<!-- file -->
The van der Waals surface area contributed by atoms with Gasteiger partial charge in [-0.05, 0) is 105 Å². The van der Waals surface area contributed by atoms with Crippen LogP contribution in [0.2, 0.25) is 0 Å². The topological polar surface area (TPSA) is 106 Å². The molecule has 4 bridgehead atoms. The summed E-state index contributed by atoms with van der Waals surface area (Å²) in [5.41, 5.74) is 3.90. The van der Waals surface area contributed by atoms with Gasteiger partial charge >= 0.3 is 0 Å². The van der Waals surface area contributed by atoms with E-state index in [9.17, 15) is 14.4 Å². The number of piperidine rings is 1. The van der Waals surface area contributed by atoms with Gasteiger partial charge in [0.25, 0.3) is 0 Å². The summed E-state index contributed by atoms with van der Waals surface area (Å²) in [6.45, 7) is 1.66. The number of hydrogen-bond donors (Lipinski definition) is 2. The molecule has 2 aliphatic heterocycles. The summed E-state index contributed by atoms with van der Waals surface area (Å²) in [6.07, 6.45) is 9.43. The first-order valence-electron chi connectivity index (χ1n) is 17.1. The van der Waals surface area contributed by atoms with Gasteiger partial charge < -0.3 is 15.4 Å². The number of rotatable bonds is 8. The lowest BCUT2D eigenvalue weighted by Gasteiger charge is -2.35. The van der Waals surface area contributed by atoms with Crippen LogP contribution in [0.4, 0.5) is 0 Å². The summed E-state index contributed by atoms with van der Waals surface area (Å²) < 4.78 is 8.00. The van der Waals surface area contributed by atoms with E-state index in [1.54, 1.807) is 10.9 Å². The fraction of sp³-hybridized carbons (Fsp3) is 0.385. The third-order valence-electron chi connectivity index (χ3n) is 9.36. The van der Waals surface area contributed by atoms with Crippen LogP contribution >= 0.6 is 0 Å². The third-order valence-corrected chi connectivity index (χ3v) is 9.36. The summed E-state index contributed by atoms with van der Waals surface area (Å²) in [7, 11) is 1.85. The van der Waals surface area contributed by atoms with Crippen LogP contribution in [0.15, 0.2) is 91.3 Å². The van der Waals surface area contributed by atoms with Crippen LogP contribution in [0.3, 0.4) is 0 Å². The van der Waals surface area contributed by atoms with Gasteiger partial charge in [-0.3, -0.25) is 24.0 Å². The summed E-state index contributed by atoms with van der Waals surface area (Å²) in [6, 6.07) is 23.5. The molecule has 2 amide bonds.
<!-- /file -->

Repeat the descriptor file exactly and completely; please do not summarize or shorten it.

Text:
The van der Waals surface area contributed by atoms with Gasteiger partial charge in [-0.05, 0) is 105 Å². The van der Waals surface area contributed by atoms with Crippen LogP contribution in [0.2, 0.25) is 0 Å². The topological polar surface area (TPSA) is 106 Å². The molecule has 4 bridgehead atoms. The summed E-state index contributed by atoms with van der Waals surface area (Å²) in [5.41, 5.74) is 3.90. The van der Waals surface area contributed by atoms with Gasteiger partial charge >= 0.3 is 0 Å². The van der Waals surface area contributed by atoms with E-state index in [9.17, 15) is 14.4 Å². The number of piperidine rings is 1. The van der Waals surface area contributed by atoms with Gasteiger partial charge in [0.25, 0.3) is 0 Å². The summed E-state index contributed by atoms with van der Waals surface area (Å²) in [6.45, 7) is 1.66. The number of hydrogen-bond donors (Lipinski definition) is 2. The molecule has 2 aliphatic heterocycles. The summed E-state index contributed by atoms with van der Waals surface area (Å²) in [6.07, 6.45) is 9.43. The first-order valence-electron chi connectivity index (χ1n) is 17.1. The van der Waals surface area contributed by atoms with Gasteiger partial charge < -0.3 is 15.4 Å². The number of rotatable bonds is 8. The lowest BCUT2D eigenvalue weighted by Gasteiger charge is -2.35. The van der Waals surface area contributed by atoms with Crippen LogP contribution in [0.4, 0.5) is 0 Å². The summed E-state index contributed by atoms with van der Waals surface area (Å²) < 4.78 is 8.00. The van der Waals surface area contributed by atoms with E-state index in [1.54, 1.807) is 10.9 Å². The fraction of sp³-hybridized carbons (Fsp3) is 0.385. The third-order valence-electron chi connectivity index (χ3n) is 9.36. The van der Waals surface area contributed by atoms with Crippen LogP contribution >= 0.6 is 0 Å². The third-order valence-corrected chi connectivity index (χ3v) is 9.36. The summed E-state index contributed by atoms with van der Waals surface area (Å²) in [7, 11) is 1.85. The van der Waals surface area contributed by atoms with Crippen LogP contribution in [0.15, 0.2) is 91.3 Å². The van der Waals surface area contributed by atoms with Crippen LogP contribution in [0.3, 0.4) is 0 Å². The van der Waals surface area contributed by atoms with Gasteiger partial charge in [-0.3, -0.25) is 24.0 Å². The summed E-state index contributed by atoms with van der Waals surface area (Å²) in [6, 6.07) is 23.5. The molecule has 2 amide bonds.